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World Book Day – Our top sport journalists reveal their page turners

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Some things cannot be shifted by a mere pandemic and one of them is World Book Day, on Thursday March 4.

The global celebration of reading goes on, with the value of a good book seeming more important than ever over the past 12 months.

To mark the day, what better way than to suggest some favourite sports books – old and new – as chosen by sports journalists based in Wales.

Peter Jackson – The Rugby Paper

If I had to choose one sports book, it would be The Sweet Science by A J Liebling. Tony Liebling, known as AJ, produced this wonderfully evocative account of boxing in the days of Sugar Ray Robinson and Rocky Marciano. From a Welsh perspective, there’s even an honourable mention for Tommy Farr.

The stories are spun around the big fights of the time. The late, great Hugh McIlvanney told me he thought Tony Liebling was the best writer in the business, so that’s quite a recommendation.

Another favourite of mine is Kevin Mitchell’s Jacob’s beach: The Mob, the Garden and the Golden Age of Boxing. I read it one year while I was holiday and it was so good I rang Kevin up to tell him so while I was laying in the sun.

Another wonderful book is The Silent Season of a Hero by another great American writer, Gay Talese. It’s real, fly-on-the-wall journalism about the legendary Joe DiMaggio – terrific stuff.

Why boxing books? I think it’s because boxers, along with national hunt jockeys, are the most courageous sports people, so their stories feel so raw.


Beth Fisher – ITV Wales

There are both too few sports books about women, and too few sports books written by women. That’s the first thing to say.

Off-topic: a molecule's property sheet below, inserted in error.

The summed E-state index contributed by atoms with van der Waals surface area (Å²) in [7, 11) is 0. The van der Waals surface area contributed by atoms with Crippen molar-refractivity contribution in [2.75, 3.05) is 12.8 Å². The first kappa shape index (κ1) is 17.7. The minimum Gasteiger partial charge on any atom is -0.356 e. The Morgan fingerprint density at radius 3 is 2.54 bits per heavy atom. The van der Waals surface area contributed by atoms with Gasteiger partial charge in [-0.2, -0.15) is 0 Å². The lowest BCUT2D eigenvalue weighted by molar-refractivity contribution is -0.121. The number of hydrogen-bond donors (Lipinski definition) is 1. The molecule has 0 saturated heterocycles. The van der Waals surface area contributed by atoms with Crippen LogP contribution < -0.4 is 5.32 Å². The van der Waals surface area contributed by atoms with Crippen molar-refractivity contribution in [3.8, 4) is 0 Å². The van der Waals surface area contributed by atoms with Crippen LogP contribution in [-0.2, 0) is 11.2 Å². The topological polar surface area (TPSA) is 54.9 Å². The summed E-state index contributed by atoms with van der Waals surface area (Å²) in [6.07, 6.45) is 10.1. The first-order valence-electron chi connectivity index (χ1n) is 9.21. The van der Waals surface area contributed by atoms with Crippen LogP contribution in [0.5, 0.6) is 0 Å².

I enjoyed Lance Armstrong’s It’s Not About The Bike. But, of course, we all know now what it was about, so he’s off the list.

So, I’d have to recommend Proud: My Autobiography by Gareth Thomas and Michael Calvin, because there is much personal truth in it, and for the same reason, Andre Agassi’s brilliant autobiography, Open.

With both of them, you get to the crux of who they are – the good and the bad. You feel as if you are getting to the real person, not just the public personality.

Rugby player Gareth Thomas running with ball being chased by New Zealand Players


Alex Bywater – The Sunday Times

As a sports fan growing up and now a sports journalist, I've read sports autobiographies from a young age and always been fascinated by the individual personalities of sports stars.

What makes them tick? Who are they away from the pitch? 

Two that felt very powerful are A Life Too Short: The Tragedy of Robert Enke by Ronald Reng and Beware of the Dog by Brian Moore.

Both books deal with tragic issues, but are brilliantly written and give you a remarkable insight into the person at the centre of the story.

Enemy Number One sees professional horse racing gambler Patrick Veitch tell his story of how he took down the bookmakers after being caught up in crime. That’s another fascinating read.

More recently during lockdown, I've enjoyed several rugby autobiographies. Paul O'Connell's The Battle was about far more than rugby, while Dylan Hartley's The Hurt was in the same category. 


Dot Davies – BBC, S4C

Put simply, the best sports book I have ever read is Open - Andre Agassi’s incredible autobiography.